JG: In that poem, yes. The geese got there because there was a biologist who had published something about geese being gay — having gay relationships. And there was some kind of play or skit going on in the Haight, called “Geese,” that was allegedly about lesbians — I never saw it. Anyway, I wanted that refrain because the prose stories in “A Woman is Talking to Death” are so dense and dark, I thought that nobody would be able to read it. I thought, I’ve just created something that’s just going to sink them like boats unless I do something! I thought of it as, you know, a silver cord that would lift their consciousness to another place. And to have it be lovers, and to have it be this butch-femme turnaround — one is above in one line, and the other is above in the other line, so it has that motion — and then it has these geese. When you think geese flying, you’re looking up, and you’re seeing this white formation across the sky, and I think that human beings have understood something, some sacred feeling, about that for a long, long, long, long time. I think the geese actually carry us to a different place in the poem, as a reminder that there is a different place. That you don’t have to remain lost in the stories’ disasters and deep, dark emotions. That there’s also something else going on — this is not about “I’m going to tear my heart out and throw it in your face,” but rather, “I’m going to give you an experience, and I’m not going to drop you.”
LM: That is beautiful. In the memoir, you talk about this being a poem where you intentionally try to address the intersectional movement politics of class and race. There is a very powerful line, “this woman is a lesbian, be careful,” that anchors the poem in the lesbian’s point of view — she is the antiracist, the one who’s in coalition with all kinds of other movements, and has that big-picture power. That line has always been extremely important to me in my own teaching because I’m always trying to counter the idea that lesbian feminism was insular, that women of color were not part of it, and that white lesbians weren’t thinking about race in the early ’70s.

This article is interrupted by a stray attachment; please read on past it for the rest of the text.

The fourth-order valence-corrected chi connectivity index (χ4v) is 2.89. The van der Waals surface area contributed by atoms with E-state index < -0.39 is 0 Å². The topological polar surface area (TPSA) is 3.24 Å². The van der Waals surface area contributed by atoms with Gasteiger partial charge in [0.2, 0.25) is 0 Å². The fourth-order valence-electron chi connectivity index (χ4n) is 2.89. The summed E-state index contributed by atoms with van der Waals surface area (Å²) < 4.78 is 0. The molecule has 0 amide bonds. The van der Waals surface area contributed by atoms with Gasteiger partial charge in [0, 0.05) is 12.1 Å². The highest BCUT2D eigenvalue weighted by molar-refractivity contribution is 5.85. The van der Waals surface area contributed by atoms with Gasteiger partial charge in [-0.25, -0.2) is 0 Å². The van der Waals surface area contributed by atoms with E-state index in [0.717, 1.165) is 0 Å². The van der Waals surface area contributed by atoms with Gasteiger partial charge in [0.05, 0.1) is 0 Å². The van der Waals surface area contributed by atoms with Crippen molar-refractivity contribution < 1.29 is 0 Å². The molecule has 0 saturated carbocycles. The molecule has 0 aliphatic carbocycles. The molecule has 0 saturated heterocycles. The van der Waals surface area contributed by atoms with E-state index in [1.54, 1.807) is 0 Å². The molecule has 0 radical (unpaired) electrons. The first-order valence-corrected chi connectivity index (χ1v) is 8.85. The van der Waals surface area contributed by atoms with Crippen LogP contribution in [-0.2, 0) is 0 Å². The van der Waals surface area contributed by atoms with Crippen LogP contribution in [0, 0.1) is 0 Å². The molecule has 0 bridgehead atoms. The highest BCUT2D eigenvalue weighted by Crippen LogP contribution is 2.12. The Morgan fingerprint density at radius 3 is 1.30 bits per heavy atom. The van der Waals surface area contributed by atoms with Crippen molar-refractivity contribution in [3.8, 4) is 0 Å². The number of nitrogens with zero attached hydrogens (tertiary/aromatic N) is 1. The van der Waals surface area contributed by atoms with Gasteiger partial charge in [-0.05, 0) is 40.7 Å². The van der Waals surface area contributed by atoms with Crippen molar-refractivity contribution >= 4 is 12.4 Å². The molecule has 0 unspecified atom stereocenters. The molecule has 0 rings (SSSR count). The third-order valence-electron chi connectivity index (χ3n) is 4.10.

JG: Utterly not true. It wasn’t just me, and it wasn’t just Wendy. Wendy was a leader, and I was right there, but it was everybody else too. If you went to any of these [collective lesbian] households, you would find the same kind of dialogues going on — and you would find a history of people participating in antiracism and labor struggles at People’s Park, washing oil off the ducks at Santa Barbara after the oil spill, and so on. All of those things concerned us. And many of the lesbians identified as socialists and attended socialist gatherings. I remember being asked to read “A Women is Talking to Death” to a huge gathering of leftists, who were eager to break through their own homophobia. We did not have any such word as “intersectionality” — that came later. How ironic for the right-wing forces, the backlash forces, to say that lesbians were racist, white, privileged — to put the same stereotype back in place, and to have so many feminists go along with that is really disheartening because that’s not at all what was happening. In fact, we didn’t get our stories out for a long time because many of us were working class and mainstream publishing remained a New York exercise. I tried for many years to have my memoir published on the East Coast without success; I couldn’t find an agent who was willing to handle it. So, once again, you go to the people to carry it on.